Privacy With Work Emails? Lower Your Expectations

Privacy With Work Emails? Lower Your Expectations

Protecting your privacy starts with you! When sending an email, keep in mind where you are sending it from – it may not be as private as you may think (or expect). In Leor v. Aguiar, the court found that the CEO had no reasonable expectation of privacy in emails he transmitted through his employer’s server, thus, he could not meet the burden necessary to establish attorney-client privilege in an email he sent to his attorney from work, resulting in the e-mail losing protection from disclosure. Compare Stengart v. Loving Care Agency, Inc., New Jersey Superior Court, docket no. BER-L-858-08 (similar holding) with Stengart v. Loving Care Agency, Inc., 408 N.J. Super. 54 (App. Div. 2009) (reversing trial court and finding no waiver of privilege) (certification granted

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by the New Jersey Supreme Court and decision pending).

The court iterated that whether an employee had a reasonable expectation of privacy in his/her emails transmitted through an employer’s server should be determined on a “case-by-case basis.”

In finding that Aguiar had no reasonable expectation of privacy, the court adopted the four factors used In re Asia Global Crossing, Ltd., 322 B.R. 247, 257 (S.D.N.Y. 2005) to determine whether an employee has an expectation of privacy in emails generated at the workplace. The factors consider whether:

(1) the company maintains a policy banning personal or other objectionable use, (2) the company monitors the use of the employee’s computer or email, (3) third parties have a right of access to the computer or emails, and (4) the company notifies its employees, or was the employee aware, of the company’s use and monitoring policies.

Id.

Here, these factors were easily satisfied by the employer’s generic information technology policy stated in its employee handbook that it sufficiently promulgated. As long as an employer adheres to its own established policy, its employees have no expectation of privacy in emails transmitted through the employer’s server. The court noted that “sending a message over [an] e-mail system was like placing a copy of that message in the company files.” Id. The court may have gone farther than its holding citing Black v. State, which found attorney-client privilege inapplicable for a telephone call when the party was warned that telephone conversations were monitored and taped. 920 So.2d 668 (Fla. 5th DCA 2006). Thus, it is reasonable to infer that any communication made at work that is monitored or recorded could lose privacy protection if the employee was aware of the company’s monitoring and recording policies.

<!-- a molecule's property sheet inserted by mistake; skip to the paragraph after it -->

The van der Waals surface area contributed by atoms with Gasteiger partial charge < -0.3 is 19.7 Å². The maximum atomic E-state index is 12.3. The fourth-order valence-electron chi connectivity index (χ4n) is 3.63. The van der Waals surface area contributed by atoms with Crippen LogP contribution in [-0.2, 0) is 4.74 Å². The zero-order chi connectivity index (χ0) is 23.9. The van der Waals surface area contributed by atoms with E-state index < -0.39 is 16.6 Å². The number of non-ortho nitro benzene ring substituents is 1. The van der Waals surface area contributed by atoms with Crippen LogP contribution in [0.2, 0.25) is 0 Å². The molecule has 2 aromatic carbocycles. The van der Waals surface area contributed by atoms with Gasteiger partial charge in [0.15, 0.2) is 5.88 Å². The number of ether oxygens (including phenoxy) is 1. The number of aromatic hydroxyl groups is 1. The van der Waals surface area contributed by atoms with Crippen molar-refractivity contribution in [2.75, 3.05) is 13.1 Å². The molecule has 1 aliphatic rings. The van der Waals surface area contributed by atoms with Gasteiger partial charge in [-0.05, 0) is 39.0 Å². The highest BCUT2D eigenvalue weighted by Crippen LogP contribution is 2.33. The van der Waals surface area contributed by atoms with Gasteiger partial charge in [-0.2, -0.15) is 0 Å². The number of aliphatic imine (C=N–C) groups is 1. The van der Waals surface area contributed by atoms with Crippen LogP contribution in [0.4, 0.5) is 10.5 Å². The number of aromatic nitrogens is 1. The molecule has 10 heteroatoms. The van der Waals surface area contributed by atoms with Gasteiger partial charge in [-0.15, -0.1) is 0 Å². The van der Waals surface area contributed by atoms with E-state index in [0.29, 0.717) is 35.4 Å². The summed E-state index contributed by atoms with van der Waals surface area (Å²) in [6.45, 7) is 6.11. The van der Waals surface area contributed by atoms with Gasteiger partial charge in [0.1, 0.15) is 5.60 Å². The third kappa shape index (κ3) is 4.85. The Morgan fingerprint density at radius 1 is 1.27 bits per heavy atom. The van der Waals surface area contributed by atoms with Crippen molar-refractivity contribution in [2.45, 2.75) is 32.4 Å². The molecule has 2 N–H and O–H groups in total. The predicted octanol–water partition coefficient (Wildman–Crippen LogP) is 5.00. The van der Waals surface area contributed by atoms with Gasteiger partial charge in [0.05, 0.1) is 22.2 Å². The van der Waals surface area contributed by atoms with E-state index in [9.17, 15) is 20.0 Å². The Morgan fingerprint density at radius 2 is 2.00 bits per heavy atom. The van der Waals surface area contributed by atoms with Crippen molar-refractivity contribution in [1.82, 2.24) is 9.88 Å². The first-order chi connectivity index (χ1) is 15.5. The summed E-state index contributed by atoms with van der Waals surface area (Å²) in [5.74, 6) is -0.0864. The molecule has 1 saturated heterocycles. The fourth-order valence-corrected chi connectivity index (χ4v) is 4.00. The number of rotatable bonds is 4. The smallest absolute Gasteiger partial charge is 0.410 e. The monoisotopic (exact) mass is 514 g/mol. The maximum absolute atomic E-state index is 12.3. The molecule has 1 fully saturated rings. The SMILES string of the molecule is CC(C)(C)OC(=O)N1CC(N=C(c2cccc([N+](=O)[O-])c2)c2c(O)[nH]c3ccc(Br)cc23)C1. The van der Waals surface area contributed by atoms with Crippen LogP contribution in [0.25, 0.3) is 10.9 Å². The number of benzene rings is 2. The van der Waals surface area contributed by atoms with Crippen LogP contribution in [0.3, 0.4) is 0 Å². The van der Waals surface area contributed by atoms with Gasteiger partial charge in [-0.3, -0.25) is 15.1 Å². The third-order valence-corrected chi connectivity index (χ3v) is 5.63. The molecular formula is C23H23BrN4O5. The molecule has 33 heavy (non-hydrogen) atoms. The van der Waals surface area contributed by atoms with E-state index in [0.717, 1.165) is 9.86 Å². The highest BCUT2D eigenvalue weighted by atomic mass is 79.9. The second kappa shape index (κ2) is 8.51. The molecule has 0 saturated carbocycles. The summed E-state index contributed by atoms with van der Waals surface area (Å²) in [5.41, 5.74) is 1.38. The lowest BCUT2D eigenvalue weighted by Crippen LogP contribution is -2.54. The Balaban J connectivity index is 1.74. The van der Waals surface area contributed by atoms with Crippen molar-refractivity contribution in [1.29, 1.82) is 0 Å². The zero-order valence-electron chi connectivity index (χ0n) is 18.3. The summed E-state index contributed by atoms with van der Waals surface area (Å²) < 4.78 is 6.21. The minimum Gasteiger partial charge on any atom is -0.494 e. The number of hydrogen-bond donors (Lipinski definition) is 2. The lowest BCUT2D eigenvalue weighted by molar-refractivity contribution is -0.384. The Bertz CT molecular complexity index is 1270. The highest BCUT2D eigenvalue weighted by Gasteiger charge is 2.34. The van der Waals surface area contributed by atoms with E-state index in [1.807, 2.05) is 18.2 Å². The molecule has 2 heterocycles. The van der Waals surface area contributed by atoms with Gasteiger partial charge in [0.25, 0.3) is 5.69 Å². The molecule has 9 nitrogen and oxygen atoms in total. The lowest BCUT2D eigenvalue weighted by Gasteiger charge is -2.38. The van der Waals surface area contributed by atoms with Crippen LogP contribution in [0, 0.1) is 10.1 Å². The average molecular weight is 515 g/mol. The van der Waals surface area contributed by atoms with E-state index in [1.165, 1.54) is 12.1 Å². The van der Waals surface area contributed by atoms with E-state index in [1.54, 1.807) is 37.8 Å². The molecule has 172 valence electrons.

Generally, the court holds that there is no expectation of privacy in emails sent from work under these circumstances; thus, an employee waives the attorney-client privilege for communications sent through an employer’s server. To protect the attorney-client privilege, it is the responsibility of the attorney and the client to be vigilant and aware of the medium of the communication, and ensure that third parties do not have access to one’s confidential information.

Comments (4):

  1. “Thus, it is reasonable to infer that any communication made at work that is monitored or recorded could lose privacy protection if the employee was aware of the company’s monitoring and recording policies.

    Generally, the court holds that there is no expectation of privacy in emails sent from work under these circumstances”

    The ‘at work’ and ‘from work’ poses further questions and suggests a somewhat outmoded understanding of work these days – what happens when I send an email on Sunday (non work day) from my home on the iPhone that the company provides me with?

    What will happen if the email provider is Google Apps – who will Google side with – individual or company?

  2. I always thought “workplace privacy” was a big, fat oxymoron.

    I think your suggestion that “[t]o protect the attorney-client privilege, it is the responsibility of the attorney . . . to be vigilant and aware of the medium of the communication” says it all. Dear Client: Do *not* e-mail me from work! Dear Client: Do not e-mail me using any device that your employer provided to you. (Maybe that satisfies uk visa law’s concerns, above?)

  3. I think the four factors that the court adopts will probably be easy to meet in most circumstances. By 2010, it is likely that most companies have policies and procedures in place regarding e-mail use the in the workplace. Either way, there will always be employees using work computers for personal use, and privacy issues will remain a debatable subject.

  4. In the words of former New York Governor Eliot Spitzer, “Never write when you can talk. Never talk when you can nod. And never put anything in an e-mail.”

    Of course, in reality, emails are a real part of life, including work life. It’s clearly a healthy habit to question every email you send– especially when you’re using your company’s server. Welcome to the 21st century!

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